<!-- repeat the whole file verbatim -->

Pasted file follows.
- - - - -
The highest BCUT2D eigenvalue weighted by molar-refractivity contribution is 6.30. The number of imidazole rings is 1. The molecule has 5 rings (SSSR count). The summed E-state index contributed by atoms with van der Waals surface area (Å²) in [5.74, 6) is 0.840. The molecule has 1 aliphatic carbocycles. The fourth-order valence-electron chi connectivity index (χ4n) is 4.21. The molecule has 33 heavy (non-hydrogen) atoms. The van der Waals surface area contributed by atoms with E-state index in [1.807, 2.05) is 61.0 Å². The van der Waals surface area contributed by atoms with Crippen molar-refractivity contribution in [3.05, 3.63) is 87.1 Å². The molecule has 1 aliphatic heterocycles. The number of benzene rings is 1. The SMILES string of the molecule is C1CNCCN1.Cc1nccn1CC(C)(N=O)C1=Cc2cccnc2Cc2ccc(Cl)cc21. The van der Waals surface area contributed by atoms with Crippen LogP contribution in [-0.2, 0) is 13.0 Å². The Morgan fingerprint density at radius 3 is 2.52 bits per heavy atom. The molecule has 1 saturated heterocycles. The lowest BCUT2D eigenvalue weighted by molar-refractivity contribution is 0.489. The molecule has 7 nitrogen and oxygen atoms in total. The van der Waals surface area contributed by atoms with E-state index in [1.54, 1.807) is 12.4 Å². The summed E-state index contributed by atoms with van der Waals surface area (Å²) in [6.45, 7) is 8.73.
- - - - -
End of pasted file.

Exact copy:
The highest BCUT2D eigenvalue weighted by molar-refractivity contribution is 6.30. The number of imidazole rings is 1. The molecule has 5 rings (SSSR count). The summed E-state index contributed by atoms with van der Waals surface area (Å²) in [5.74, 6) is 0.840. The molecule has 1 aliphatic carbocycles. The fourth-order valence-electron chi connectivity index (χ4n) is 4.21. The molecule has 33 heavy (non-hydrogen) atoms. The van der Waals surface area contributed by atoms with E-state index in [1.807, 2.05) is 61.0 Å². The van der Waals surface area contributed by atoms with Crippen molar-refractivity contribution in [3.05, 3.63) is 87.1 Å². The molecule has 1 aliphatic heterocycles. The number of benzene rings is 1. The SMILES string of the molecule is C1CNCCN1.Cc1nccn1CC(C)(N=O)C1=Cc2cccnc2Cc2ccc(Cl)cc21. The van der Waals surface area contributed by atoms with Crippen LogP contribution in [-0.2, 0) is 13.0 Å². The Morgan fingerprint density at radius 3 is 2.52 bits per heavy atom. The molecule has 1 saturated heterocycles. The lowest BCUT2D eigenvalue weighted by molar-refractivity contribution is 0.489. The molecule has 7 nitrogen and oxygen atoms in total. The van der Waals surface area contributed by atoms with E-state index in [1.54, 1.807) is 12.4 Å². The summed E-state index contributed by atoms with van der Waals surface area (Å²) in [6.45, 7) is 8.73.